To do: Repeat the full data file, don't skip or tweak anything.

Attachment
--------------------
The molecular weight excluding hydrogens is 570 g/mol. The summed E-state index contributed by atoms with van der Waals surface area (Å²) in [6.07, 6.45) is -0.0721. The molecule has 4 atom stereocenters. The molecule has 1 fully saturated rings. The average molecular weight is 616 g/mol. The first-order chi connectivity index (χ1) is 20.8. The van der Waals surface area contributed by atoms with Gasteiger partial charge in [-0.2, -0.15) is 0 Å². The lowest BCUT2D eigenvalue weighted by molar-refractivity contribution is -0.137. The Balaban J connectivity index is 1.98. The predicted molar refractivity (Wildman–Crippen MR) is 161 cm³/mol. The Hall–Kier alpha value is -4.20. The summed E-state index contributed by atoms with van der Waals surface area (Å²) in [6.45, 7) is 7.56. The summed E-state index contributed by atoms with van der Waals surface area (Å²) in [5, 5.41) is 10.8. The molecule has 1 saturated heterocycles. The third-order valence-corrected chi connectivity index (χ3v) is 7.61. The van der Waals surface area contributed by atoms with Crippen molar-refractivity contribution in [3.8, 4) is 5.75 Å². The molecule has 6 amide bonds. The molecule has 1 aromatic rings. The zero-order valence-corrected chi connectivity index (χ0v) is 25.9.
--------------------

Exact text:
The molecular weight excluding hydrogens is 570 g/mol. The summed E-state index contributed by atoms with van der Waals surface area (Å²) in [6.07, 6.45) is -0.0721. The molecule has 4 atom stereocenters. The molecule has 1 fully saturated rings. The average molecular weight is 616 g/mol. The first-order chi connectivity index (χ1) is 20.8. The van der Waals surface area contributed by atoms with Gasteiger partial charge in [-0.2, -0.15) is 0 Å². The lowest BCUT2D eigenvalue weighted by molar-refractivity contribution is -0.137. The Balaban J connectivity index is 1.98. The predicted molar refractivity (Wildman–Crippen MR) is 161 cm³/mol. The Hall–Kier alpha value is -4.20. The summed E-state index contributed by atoms with van der Waals surface area (Å²) in [6.45, 7) is 7.56. The summed E-state index contributed by atoms with van der Waals surface area (Å²) in [5, 5.41) is 10.8. The molecule has 1 saturated heterocycles. The third-order valence-corrected chi connectivity index (χ3v) is 7.61. The van der Waals surface area contributed by atoms with Crippen molar-refractivity contribution in [3.8, 4) is 5.75 Å². The molecule has 6 amide bonds. The molecule has 1 aromatic rings. The zero-order valence-corrected chi connectivity index (χ0v) is 25.9.